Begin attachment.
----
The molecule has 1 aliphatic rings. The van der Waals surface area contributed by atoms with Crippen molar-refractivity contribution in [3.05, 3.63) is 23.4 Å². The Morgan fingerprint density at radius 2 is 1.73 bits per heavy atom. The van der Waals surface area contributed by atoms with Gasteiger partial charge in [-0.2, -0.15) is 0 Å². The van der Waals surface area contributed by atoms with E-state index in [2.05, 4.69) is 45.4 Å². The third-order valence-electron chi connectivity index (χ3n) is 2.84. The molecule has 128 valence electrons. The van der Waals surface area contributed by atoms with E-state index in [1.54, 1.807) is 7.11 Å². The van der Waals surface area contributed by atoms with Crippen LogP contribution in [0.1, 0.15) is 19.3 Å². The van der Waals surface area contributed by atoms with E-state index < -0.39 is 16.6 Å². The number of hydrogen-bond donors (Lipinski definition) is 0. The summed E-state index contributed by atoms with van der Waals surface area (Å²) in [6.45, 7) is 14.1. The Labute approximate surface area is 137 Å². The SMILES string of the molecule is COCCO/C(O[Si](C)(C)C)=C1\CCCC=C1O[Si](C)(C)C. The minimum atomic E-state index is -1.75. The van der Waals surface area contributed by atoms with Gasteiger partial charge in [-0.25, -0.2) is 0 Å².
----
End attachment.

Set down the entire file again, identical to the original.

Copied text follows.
The molecule has 1 aliphatic rings. The van der Waals surface area contributed by atoms with Crippen molar-refractivity contribution in [3.05, 3.63) is 23.4 Å². The Morgan fingerprint density at radius 2 is 1.73 bits per heavy atom. The van der Waals surface area contributed by atoms with Gasteiger partial charge in [-0.2, -0.15) is 0 Å². The van der Waals surface area contributed by atoms with E-state index in [2.05, 4.69) is 45.4 Å². The third-order valence-electron chi connectivity index (χ3n) is 2.84. The molecule has 128 valence electrons. The van der Waals surface area contributed by atoms with E-state index in [1.54, 1.807) is 7.11 Å². The van der Waals surface area contributed by atoms with Crippen LogP contribution in [0.1, 0.15) is 19.3 Å². The van der Waals surface area contributed by atoms with E-state index < -0.39 is 16.6 Å². The number of hydrogen-bond donors (Lipinski definition) is 0. The summed E-state index contributed by atoms with van der Waals surface area (Å²) in [6.45, 7) is 14.1. The Labute approximate surface area is 137 Å². The SMILES string of the molecule is COCCO/C(O[Si](C)(C)C)=C1\CCCC=C1O[Si](C)(C)C. The minimum atomic E-state index is -1.75. The van der Waals surface area contributed by atoms with Gasteiger partial charge in [-0.25, -0.2) is 0 Å².